How to Winterize Your Home

If you want to avoid pesky winter-specific home problems such as frozen water pipes, now is the time to begin winterizing your home. DIY winterizing may sound like a tedious and even costly process, but it will help you to keep the cold out, the warmth in and heating costs down within your budget.

There are some extremely cost effective DIY ways for you to winterize your home on a budget. Simply roll up throw rugs or towels and use them to close the gaps at the bottom of all exterior doors. However, you should leave the spaces open at the bottom of interior doors to allow heat to circulate amongst rooms.  In a tip that seems counter intuitive, you can even use snow to insulate your home from the cold- banking the snow up high against the house can actually provide a bit of insulation.  Another budget friendly DIY tip is to flush the water heater through the drain valve to remove sediment as this will allow the gas heater to work more effectively.

For another cost free winter worthy adjustment, you can also change the rotation of your ceiling fan to a clockwise direction as this will push warm air along the ceiling toward the floor.

You should also clean out your rain gutters because clean gutters prevent the build-up of ice on your roof. Clean gutters means that water will drain away faster, thereby minimizing the risk of it melting and then refreezing under your shingles or on your roof.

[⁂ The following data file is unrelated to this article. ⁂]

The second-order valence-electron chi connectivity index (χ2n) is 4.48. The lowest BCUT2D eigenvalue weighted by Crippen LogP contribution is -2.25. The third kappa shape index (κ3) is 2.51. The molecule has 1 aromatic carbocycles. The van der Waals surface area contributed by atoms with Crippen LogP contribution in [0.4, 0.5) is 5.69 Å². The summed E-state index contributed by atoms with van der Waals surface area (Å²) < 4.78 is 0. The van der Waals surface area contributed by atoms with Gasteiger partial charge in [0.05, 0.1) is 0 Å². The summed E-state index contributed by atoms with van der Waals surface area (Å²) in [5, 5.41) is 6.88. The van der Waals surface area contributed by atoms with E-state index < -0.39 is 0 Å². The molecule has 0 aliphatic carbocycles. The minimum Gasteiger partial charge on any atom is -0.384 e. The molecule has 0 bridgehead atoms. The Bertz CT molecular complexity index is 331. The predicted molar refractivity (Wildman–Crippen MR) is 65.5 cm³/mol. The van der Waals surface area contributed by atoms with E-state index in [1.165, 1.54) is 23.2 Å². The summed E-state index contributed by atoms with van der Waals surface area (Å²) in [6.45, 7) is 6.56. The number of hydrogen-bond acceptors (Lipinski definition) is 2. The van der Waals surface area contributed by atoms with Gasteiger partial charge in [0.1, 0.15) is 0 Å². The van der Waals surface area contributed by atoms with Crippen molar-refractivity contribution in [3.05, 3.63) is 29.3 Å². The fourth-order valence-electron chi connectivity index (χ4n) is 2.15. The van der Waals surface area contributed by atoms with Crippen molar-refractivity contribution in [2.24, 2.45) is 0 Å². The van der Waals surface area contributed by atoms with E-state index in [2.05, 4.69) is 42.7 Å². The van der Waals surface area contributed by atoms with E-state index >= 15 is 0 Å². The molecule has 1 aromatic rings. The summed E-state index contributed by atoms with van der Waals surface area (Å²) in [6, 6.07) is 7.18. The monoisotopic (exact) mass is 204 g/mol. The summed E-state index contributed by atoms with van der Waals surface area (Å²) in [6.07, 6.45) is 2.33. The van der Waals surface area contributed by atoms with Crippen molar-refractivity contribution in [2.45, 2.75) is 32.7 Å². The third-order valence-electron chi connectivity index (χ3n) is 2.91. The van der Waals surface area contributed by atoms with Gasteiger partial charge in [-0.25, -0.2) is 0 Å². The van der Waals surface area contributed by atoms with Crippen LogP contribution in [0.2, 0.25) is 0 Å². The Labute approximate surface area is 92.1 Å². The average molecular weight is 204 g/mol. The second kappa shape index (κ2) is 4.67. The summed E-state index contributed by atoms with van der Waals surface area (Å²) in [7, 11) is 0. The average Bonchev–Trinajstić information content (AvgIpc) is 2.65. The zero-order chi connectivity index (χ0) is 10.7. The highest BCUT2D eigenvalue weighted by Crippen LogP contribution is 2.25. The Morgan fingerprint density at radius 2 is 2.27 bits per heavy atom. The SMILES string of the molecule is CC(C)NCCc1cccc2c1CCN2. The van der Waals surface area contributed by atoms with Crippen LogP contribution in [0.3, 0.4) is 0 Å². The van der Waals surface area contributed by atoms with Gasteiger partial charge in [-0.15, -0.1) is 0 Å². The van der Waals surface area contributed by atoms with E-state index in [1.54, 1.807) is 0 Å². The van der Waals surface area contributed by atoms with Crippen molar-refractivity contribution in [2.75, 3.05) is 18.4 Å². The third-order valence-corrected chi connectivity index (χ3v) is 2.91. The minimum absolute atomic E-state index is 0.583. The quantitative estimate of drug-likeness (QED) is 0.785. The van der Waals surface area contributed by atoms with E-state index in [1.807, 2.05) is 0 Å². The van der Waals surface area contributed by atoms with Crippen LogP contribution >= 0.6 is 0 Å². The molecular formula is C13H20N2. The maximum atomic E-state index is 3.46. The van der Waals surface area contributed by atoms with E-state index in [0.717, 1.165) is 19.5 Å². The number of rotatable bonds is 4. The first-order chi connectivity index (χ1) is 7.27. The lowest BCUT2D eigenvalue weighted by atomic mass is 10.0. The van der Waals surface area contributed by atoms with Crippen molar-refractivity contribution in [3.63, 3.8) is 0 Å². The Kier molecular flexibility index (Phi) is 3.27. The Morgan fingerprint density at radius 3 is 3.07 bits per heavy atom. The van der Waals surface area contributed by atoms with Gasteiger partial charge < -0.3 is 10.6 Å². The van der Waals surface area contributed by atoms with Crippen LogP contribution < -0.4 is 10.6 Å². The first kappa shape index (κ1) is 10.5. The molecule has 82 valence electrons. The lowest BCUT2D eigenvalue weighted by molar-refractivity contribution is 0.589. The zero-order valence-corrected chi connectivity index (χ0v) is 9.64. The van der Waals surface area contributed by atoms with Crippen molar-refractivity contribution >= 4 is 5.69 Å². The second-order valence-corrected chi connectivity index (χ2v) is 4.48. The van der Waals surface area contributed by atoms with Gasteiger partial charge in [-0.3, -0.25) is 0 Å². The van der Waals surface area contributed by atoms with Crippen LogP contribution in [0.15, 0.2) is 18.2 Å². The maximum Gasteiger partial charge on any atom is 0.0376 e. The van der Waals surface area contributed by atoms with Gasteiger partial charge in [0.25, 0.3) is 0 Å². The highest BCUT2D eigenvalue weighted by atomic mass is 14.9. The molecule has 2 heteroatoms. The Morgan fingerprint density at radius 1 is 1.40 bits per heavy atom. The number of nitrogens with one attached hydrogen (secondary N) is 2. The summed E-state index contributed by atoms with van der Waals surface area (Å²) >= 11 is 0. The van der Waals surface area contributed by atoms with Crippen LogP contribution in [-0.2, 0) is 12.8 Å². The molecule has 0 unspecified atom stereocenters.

A great budget friendly tip for winter is to simply turn down your thermostat in the winter. According to the US Department of Energy, you can save up to 3% on your energy bill in the winter, for every degree you turn down the thermostat. In other words, for a yearly heating and cooling bill of $1000, if you lower the thermostat by 3% at night, you could save up to $100 annually.

As the weather gets colder, you should go around your house and check where cold drafts come in. These air leaks mean that as cold air gets in, warm air gets out. After locating these leaks, you should seal them up either by adding insulation, using weather-stripping, caulk or spray foam.

 If you winterize your home before temperatures plummet, you’ll save money and energy. While winterizing your home may be an unpleasant chore, it’s the better alternative to finding yourself with winter weather emergencies which you could have been easily avoided. Remember to carefully inspect not only your roof and your interior, but your basement as well. Winterize your home before it gets too cold and you have to bundle up and take care of them when it’s icy out. You’ll be thankful you did